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But the worst part of it was being tried as a . . . criminal, as though his work hadn't had any political consequences. He'd tried hard to set that aside, but the prosecutor hadn't let go, his voice dripping with contempt in his summation —actually worse than that, because he'd been so matter-of-fact in the presentation of his evidence, saving his contempt for later.

Rainbow Six, by Tom Clancy

It is one of my favorite metaphors and it seems to be on the increase in recent years. When something is soaked to the bone, in both the figurative and literal sense, it is saturated and begins to leak; it drips, hence the phrase in bold suggests the person's contempt was audible enough to actually hear or see it dripping.

It's an effective turn of phrase, but I believe the older expression is dripping with sarcasm, and Google Ngram seem to agree

enter image description here

What really surprised me was how recent its coinage seems to be, the earliest example I found is dated 1921:Arne (in a voice dripping with sarcasm) Well, are you tired of life? Although I did also find a 1913 source that had dripped with sarcasm

Mrs. Pennycook's voice dripped with sarcasm. "Yes, I've been away three years, but I see time ain't softened the tongues nor sharpened the consciences o' some of my old lady friends.

In British English there is a more jocular variant

be dripping with sth
to be wearing a lot of something: She was absolutely dripping with gold/jewels.

Although, truth be told, dripping with bling appears to be American, and coined in the early 21st century.

Questions

  • When did “dripping with sth” as a metaphor, first appear in print?
  • Is it American or British English in origin?
  • Who wrote "dripping with contempt/sarcasm" first?
  • I'm more familiar with "oozing sarcasm", though Ngram seems less familiar with that. – Hot Licks May 2 '17 at 11:24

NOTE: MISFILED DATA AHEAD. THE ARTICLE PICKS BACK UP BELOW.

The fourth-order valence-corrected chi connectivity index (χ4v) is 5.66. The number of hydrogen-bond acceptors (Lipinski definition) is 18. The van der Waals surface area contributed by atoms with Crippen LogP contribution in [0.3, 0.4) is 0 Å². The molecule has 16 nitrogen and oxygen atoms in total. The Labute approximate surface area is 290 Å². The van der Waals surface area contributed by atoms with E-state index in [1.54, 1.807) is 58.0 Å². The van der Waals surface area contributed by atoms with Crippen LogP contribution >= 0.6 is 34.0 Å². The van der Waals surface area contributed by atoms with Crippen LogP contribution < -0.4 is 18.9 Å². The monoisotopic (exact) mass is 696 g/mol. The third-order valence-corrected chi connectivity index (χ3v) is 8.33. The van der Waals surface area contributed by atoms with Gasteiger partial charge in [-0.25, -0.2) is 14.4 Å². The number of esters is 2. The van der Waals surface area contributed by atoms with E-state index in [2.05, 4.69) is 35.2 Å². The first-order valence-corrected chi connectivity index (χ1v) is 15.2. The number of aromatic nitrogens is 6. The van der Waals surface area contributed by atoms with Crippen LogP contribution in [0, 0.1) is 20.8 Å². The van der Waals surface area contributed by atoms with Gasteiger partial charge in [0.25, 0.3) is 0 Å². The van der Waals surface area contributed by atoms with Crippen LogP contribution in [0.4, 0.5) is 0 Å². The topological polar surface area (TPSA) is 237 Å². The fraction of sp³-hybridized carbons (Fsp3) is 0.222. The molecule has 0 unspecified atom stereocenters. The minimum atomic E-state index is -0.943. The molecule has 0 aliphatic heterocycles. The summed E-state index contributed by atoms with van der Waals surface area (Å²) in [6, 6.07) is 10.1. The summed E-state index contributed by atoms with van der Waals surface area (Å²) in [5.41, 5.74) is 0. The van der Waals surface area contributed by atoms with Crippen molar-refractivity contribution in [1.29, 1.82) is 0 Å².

• I've got myself in a pickle, three really good answers, answering one or two of the three questions I asked. I think an additional bounty is needed here... – Mari-Lou A May 10 '17 at 7:22
7

The term "dripping with sarcasm" appears at least as early as 1892 in a newspaper article about a court case. There is no byline on the piece.

enter image description here

In 1938 the term "dripping icy contempt" appeared in the Chicago Tribune

enter image description here

I can't find any examples of "dripping with hate" or "dripping with irony" as early as the 1892 use of "dripping with sarcasm."

To your second question, My best guess based on newspaper searching that it is American in origin. As mentioned, the first use I could find was from Saint Paul, Minnesota, and the other early prints I found were in U.S. publications. Ngram seems to agree that the use popularized later in British English.

Personally, I can't find any uses of "dripping with sth" in the figurative sense prior to the Saint Paul Globe piece.

8
+100

The figurative use of a verbal 'drip' to describe vocalization, that is, a voice, tone or type of speech, appears to have been cliched for nigh on 150 years. I suspect a classical origin, but will not exceed the ELU brief to investigate that.

Also, interestingly, in the earliest uses I have found of 'voice/tone/speech drip/drips/dripped/dripping something', the 'something' that drips is positive (not negative like sarcasm or venom or whatnot). The positive expressions suggest that, rather than a classical origin, the cliche may have simply and naturally transferred from earlier, widespread (and equally cliched) use in descriptions of what are in the main thought to be positive things.